Phase transformation and precipitation formation in mixed-phase clouds are usually associated with the Wegener–Bergeron–Findeisen (WBF) process in which ice crystals grow at the expense of liquid droplets. The evolution of mixed-phase clouds, however, is closely related to local thermodynamical conditions, and the WBF process is just one of three possible scenarios. The other two scenarios involve simultaneous growth or evaporation of liquid droplets and ice particles. Particle evolution in the other two scenarios differs significantly from that associated with the WBF process. Thus, during simultaneous growth, liquid droplets compete for the water vapor with the ice particle, which slows down the depositional growth of ice particles instead of promoting their growth at the expense of the liquid as in the WBF process. It is shown that the WBF process is expected to occur under a limited range of conditions and that ice particles and liquid droplets in mixed-phase clouds are not always processed in accordance with the WBF mechanism.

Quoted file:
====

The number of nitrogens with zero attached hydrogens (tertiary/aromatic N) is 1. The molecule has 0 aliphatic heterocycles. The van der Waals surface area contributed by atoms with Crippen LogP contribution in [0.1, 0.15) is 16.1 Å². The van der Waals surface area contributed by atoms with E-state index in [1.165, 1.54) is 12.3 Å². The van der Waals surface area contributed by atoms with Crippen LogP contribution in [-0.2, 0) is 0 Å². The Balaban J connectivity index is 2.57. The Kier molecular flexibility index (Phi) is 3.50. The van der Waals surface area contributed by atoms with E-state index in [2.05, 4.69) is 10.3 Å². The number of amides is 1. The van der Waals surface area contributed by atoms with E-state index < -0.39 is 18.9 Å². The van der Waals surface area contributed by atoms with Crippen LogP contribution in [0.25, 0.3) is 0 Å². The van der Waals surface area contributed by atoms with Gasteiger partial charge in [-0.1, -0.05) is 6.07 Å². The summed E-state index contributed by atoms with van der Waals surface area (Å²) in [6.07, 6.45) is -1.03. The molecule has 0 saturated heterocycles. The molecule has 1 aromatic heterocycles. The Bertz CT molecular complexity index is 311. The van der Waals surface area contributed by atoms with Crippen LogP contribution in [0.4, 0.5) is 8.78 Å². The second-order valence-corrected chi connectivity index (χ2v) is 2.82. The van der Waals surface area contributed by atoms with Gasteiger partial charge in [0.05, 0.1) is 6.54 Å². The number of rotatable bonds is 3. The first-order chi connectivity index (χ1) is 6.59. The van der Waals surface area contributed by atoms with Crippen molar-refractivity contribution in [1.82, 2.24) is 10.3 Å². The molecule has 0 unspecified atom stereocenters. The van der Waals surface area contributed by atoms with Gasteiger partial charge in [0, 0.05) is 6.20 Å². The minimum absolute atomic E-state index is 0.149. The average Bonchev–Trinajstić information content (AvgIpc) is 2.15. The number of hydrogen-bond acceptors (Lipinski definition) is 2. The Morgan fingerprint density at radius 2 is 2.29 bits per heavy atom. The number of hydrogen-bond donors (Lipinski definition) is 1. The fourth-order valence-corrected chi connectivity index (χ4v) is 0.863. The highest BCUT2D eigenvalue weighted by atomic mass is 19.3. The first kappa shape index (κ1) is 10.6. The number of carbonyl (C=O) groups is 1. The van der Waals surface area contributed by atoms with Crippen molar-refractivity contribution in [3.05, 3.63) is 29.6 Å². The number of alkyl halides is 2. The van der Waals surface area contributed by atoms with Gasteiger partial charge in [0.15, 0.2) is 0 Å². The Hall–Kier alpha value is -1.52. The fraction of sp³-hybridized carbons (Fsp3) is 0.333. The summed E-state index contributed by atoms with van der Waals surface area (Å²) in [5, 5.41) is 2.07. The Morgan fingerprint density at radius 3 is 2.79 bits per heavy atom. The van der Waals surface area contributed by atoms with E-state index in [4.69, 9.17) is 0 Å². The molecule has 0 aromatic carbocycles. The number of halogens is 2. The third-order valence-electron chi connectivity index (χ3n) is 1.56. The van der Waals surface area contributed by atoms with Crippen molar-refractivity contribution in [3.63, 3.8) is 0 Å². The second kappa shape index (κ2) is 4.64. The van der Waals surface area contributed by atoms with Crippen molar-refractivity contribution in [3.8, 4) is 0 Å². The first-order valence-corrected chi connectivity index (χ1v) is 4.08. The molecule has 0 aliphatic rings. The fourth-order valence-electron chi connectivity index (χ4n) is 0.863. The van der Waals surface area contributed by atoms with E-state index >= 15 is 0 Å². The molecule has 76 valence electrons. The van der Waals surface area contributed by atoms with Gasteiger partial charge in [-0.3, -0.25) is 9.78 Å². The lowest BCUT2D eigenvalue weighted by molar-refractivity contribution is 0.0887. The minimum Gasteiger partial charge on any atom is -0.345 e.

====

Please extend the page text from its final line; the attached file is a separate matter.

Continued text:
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Alexei V. Korolev

Abstract

The concept of droplet spectrum local broadening and narrowing is introduced. It is shown that a cloud droplet spectrum may be narrowed at one size interval and broadened at another simultaneously. Numerical simulations indicate that the salinity and surface curvature terms may produce absolute and relative broadening of droplet spectra in stratiform clouds in several tens of minutes, with variations of the supersaturation arising from typical turbulent vertical velocity fluctuations. The changes in shape of the droplet size spectrum are not reversible in these processes.

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Alexei Korolev
and
George Isaac

Abstract